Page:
Chicago, Dec. 16, 2009 - TransUnion released its annual auto loan forecast today indicating national auto loan delinquencies (the ratio of borrowers 60 or more days past due) will increase approximately 7 percent at the end of 2010 to 0.92 percent from an expected 0.86 percent at the conclusion of 2009.
Only one state - California - is expected to see a decline in auto loan delinquencies by the end of 2010. The state's auto delinquency levels should decrease 3.55 percent from approximately 1.40 percent to 1.35 percent.
"Our forecast indicates we will see auto loan delinquencies drop in the first and second quarters of 2010 due to many factors such as "cash for clunkers" and tightening lending standards," said Peter Turek, automotive vice president in TransUnion's financial services group. "Delinquencies will rise in the second half of 2010 as economic pressures, along with traditional spending patterns of summer vacations, back to school and the holidays, will continue to strain consumers. While the rate of increase should be relatively mild, it is a cautionary number to those expecting an abrupt turnaround in the auto finance industry."
The expected increase will be the fifth straight year the nation's 60-day auto loan delinquency rate will have either remained the same or increased from the previous year. Between 2004 and 2005 the nation's delinquency rate dropped 4.35 percent from 0.69 percent to 0.66 percent. In addition, the first half decrease in delinquency rates followed by a second half in the year increase also is consistent with the cyclical pattern of previous years, with a new baseline being set with each yearly increase.
Areas in the country expected to experience the highest year-over-year auto delinquency increases include the Midwest and Southeast. Indiana (27.23 percent), Michigan (26.74), Kentucky (22.31) and Georgia (18.71) are among the states expected to see the greatest spikes in auto delinquency.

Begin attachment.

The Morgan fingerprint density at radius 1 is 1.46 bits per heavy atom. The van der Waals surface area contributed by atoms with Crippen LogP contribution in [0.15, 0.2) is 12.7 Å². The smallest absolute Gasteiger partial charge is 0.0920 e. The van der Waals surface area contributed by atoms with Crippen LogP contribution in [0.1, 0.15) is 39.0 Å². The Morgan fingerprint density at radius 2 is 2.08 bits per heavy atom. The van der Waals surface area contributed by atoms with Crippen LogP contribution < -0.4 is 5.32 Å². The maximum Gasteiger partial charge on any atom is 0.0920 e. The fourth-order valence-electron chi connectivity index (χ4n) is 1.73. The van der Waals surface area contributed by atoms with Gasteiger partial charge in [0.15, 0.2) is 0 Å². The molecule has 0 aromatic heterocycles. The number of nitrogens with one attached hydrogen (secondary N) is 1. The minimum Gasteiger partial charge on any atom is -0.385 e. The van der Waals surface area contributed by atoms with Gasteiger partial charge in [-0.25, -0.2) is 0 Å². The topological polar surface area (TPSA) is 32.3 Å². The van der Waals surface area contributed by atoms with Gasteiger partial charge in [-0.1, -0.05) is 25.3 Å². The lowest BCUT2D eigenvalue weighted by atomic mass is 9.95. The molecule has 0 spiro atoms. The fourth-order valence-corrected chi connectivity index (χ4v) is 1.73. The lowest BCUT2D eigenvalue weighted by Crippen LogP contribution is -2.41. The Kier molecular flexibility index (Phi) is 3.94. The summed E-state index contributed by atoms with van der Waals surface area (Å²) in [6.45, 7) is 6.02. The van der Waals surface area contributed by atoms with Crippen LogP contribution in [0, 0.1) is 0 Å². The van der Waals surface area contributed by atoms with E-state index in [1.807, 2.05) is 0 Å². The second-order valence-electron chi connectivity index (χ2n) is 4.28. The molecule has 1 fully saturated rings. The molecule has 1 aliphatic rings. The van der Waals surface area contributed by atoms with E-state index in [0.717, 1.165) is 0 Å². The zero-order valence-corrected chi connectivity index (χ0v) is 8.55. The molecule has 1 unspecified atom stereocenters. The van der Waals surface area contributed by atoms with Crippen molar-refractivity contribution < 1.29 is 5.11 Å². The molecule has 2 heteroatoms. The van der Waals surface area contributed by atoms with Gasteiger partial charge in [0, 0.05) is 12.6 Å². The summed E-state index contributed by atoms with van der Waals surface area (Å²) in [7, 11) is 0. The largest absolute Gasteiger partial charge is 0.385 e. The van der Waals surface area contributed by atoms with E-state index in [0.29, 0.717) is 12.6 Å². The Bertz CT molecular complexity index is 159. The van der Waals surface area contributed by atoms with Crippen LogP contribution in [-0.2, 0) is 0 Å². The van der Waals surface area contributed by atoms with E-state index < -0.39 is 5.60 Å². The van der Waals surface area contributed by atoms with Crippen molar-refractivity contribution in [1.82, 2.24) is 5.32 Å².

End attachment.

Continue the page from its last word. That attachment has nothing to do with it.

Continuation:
In addition to California, other parts of the country that have been hit hard by the mortgage crisis look to be slowly improving their credit picture on the auto side as many auto loans reach maturity. Both Florida (4.55 percent increase expected) and Nevada (4.05 percent increase) are among the top 10 states expected to see the least amount of increase in auto loan delinquencies.
At the conclusion of 2010, Mississippi (1.76 percent), Georgia (1.46 percent) and Alabama (1.40 percent) are expected to have the highest auto loan delinquency rates. The District of Columbia (0.34 percent), North Dakota (0.39 percent) and South Dakota (0.45) should have the lowest delinquency rates during that same time period. Current auto loan delinquency data for each state and the nation can be found at www.transunion.com/trenddata.
TransUnion's Trend Data database
The source of the underlying data used for this analysis is TransUnion's Trend Data, a one-of-a-kind database consisting of 27 million anonymous consumer records randomly sampled every quarter from TransUnion's national consumer credit database. Each record contains more than 200 credit variables that illustrate consumer credit usage and performance. Since 1992, TransUnion has been aggregating this information at the county, Metropolitan Statistical Area (MSA), state and national levels. www.transunion.com/trenddata
As a global leader in credit and information management, TransUnion creates advantages for millions of people around the world by gathering, analyzing and delivering information. For businesses, TransUnion helps improve efficiency, manage risk, reduce costs and increase revenue by delivering comprehensive data and advanced analytics and decisioning. For consumers, TransUnion provides the tools, resources and education to help manage their credit health and achieve their financial goals. Through these and other efforts, TransUnion is working to build stronger economies worldwide. Founded in 1968 and headquartered in Chicago, TransUnion employs associates in more than 25 countries on five continents. www.transunion.com/trenddata
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